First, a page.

EXAMPLE 3 Polymerisation was carried out in the same way as in Example 2, except that 10 percent sulphuric acid was added to the monomer solution until it'had a pH-value of 2.4. When the resulting polymer solution was cooled, coacervate formation occurred at 34C. ln'nr/c The coacervate was thermoreversible.
EXAMPLE 4 A monomer solution was prepared under nitrogen from 900 parts of water,'25 parts of acrylic acid and 55 parts of acrylamide. 075- parts of t-butyl hydroperoxide and parts of sodium formaldehyde sulphoxylate was added at 60C. A: conversion of 98.5 percent had been reached after 2% hours. The solution of the copolymer had a pH-value of 3.7 and did not show any coacervate formation on cooling. The pl-l-value was lowered to 2.7 by the'addition of Zn hydrochloric acid. At 30C, the solution separated into two'phases, 95 percent of the copolymer being converted into the coacervate. The viscosity lnnr/c amounted to 1-2.5. At 30 to 32C the coacervate was redissolved in the supernatant phase.
EXAMPLE 5 A monomer solution wasprepared under a nitrogen atmosphere from 20 parts-of acrylic acid, 60 parts of acrylamide and 880 parts of water, and was heated to C. 0.5 parts of bis-azoisobutyronitrile were added at that temperature as a result of which polymerisation began. After 3 hours at 90C, the polymer yield amounted to 98.9 percent. The solution had a pH-value of 3.7. A sample was cooled to 5C and did not show any sign of coacervate formation. After the polymer solution had been acidified with 2n H2804 to pH 2.8, coacervate formation began'on cooling to 33C. 96 percent of the copolymer were present in the coacervate whose water content was 84 percent. The coacervate redissolved at 3335C.
EXAMPLE '6 0.6 parts of bis-azoisobutyronitrile were added at 90C to a monomer solutionof 900 parts of water, 40 parts of acrylamide and '40 parts of acrylic acid. Polymerisation was carriedout at this temperature and was over after 2 hours (conversion 98.8 percent). The pl-l-value of the solution was 3;5 A sample cooled to 10C did not show any sign of coacervate formation. Various samples of the polymer solution were acidified with 10 percent hydrochloricacid at 50C and then cooled. The following coacervate transition temperatures were recorded in dependence upon the pI-l-value:
All the coacervates were thermoreversible, i.e., they redissolved when heated beyond the transition temperature. The molecular weight of the copolymer, expressed by lrmr/c amounted to 11.5.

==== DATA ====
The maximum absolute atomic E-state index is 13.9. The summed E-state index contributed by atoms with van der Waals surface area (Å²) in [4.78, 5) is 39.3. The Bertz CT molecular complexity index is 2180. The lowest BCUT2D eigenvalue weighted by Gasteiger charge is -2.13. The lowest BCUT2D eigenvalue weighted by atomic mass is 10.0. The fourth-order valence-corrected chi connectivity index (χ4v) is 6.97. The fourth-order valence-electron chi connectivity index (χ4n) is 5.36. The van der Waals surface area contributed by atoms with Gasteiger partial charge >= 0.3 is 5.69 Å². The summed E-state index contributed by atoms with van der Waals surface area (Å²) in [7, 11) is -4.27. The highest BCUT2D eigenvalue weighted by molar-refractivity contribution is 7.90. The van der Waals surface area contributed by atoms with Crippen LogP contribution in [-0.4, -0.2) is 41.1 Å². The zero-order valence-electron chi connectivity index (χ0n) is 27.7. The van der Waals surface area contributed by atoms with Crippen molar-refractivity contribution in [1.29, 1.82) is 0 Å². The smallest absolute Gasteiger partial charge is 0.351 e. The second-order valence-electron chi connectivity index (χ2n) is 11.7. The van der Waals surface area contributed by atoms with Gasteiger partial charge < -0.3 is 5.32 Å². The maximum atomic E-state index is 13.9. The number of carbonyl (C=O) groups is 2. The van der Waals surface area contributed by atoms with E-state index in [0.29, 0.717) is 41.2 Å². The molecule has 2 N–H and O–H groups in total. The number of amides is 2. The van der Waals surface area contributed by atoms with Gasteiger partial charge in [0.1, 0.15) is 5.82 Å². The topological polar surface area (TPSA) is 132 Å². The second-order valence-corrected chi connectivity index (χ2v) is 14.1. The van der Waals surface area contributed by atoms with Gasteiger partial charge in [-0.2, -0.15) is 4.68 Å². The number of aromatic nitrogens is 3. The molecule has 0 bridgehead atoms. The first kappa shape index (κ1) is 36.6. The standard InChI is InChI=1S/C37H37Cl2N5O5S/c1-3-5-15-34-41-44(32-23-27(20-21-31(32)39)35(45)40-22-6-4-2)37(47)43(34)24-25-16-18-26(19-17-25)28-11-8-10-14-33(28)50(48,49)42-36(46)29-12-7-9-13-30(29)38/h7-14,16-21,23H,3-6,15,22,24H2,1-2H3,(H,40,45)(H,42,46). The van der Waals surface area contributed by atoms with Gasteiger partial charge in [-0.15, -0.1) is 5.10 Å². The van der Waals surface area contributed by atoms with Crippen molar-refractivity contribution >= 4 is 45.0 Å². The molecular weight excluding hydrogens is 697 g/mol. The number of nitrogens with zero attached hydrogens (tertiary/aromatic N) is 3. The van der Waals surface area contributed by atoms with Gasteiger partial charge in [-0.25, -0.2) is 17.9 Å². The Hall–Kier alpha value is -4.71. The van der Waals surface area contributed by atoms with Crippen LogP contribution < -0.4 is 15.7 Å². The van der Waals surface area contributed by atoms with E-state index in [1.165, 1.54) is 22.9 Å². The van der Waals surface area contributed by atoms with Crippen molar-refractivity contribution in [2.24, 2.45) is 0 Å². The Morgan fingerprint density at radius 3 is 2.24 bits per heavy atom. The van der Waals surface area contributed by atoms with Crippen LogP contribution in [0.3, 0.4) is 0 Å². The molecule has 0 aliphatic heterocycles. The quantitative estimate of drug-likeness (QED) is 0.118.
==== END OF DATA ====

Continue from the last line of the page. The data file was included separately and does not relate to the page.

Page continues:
EXAMPLE 7 (Comparison) 43 parts of methacrylic acid and 35 parts of acrylamide were dissolved in 900 parts of water in the absence of oxygen in a nitrogen atmosphere. 0.6 parts of bisazoisobutyronitrile were added as catalyst at 90C. The viscosity of the solution rose quickly, the temperature being kept at 90C. After 2 hours, a conversion of 97 percent had been achieved. The polymer had precipitated in flake form in the reaction medium. The reaction mixture was heated to 99C, but the copolymer did not dissolve. By neutralisation with NH the copolymer was gradually dissolved. At pH 7, the solution was clear but did not show any sign of phase separation on cooling to 0C. The concentration, based on the polymer used, amounted to 6.8 percent. Following acidification to pH 2.5, the copolymer was precipitated again and did not redissolve on heating.
EXAMPLE 8 (Comparison) 36 parts of acrylic acid and 42 parts of methacrylarnide were copolymerised under'the same conditions as in Example 7. After 2.5 hours, a conversion of 98 percent had been achieved. The copolymer had precipitated from the monomer solution in the form of white flakes which settled. It was not possible to dissolve the copolymer by heating to 98C. It was only after neutralisation to pH 7 with Nl-l that the copolymer dissolved. There was no sign of phase separation, however, on cooling to 0C.
EXAMPLE 9 (Comparison) 42 parts of methacrylamide, 43 parts of methacrylic acid and 850 parts of water were mixed. 0.6 parts of tbutyl hydroperoxide and 0.06 part of sodium formaldehyde sulphoxylate were added at 60C. The copolymer formed was precipitated as the lower phase in the form of viscous, water-containing polymer lumps. The copolymer did not dissolve, even when the reaction mixture was heated to C; the system remained at twophase system. Only after neutralisation with NH to pH 7 did solution occur. There were, however, no signs of phase separation on cooling.
11. A process for the production ofa thermoreversible coacervate which comprises copolymerizing from 30 to 50 mol percent of acrylic acid and from 70 to 30 mol percent of acrylamide in aqueous solution in the presence of a free-radical catalyst and in the absence of a water-soluble inorganic salt at a temperature between the coacervate transition temperature and 100C, lowering the pH-value of the solution either prior to, during or after polymerization to below 3.3 and adjusting the temperature of the solution to below the coacervate transition temperature.
2. The process of claim 1 wherein the molar ratio of acrylic acid to acrylamide is about 1:1.
3. The process of claim 1 wherein the total concentration of acrylic acid and acrylamide in said aqueous solution is from 3 to 30 percent by weight, based on the weight of the water.
4. The process of claim 1 wherein the total concentration of acrylic acid and acrylamide in said aqueous solution is from 5 to 15 percent by weight, based on the
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|US2506537 *||Oct 22, 1948||May 2, 1950||Gen Aniline & Film Corp||Reversible gel composition|
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|Citing Patent||Filing date||Publication date||Applicant||Title|
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|US5432245 *||May 7, 1993||Jul 11, 1995||Eastman Kodak Company||Method of coating thermoreversible heat-thickening polyacrylamides|
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|U.S. Classification||524/831, 526/230, 526/307.4, 526/227, 526/73|
|International Classification||C08F20/56, C08F220/06|
|Cooperative Classification||C08F20/56, C08F220/06|
|European Classification||C08F20/56, C08F220/06|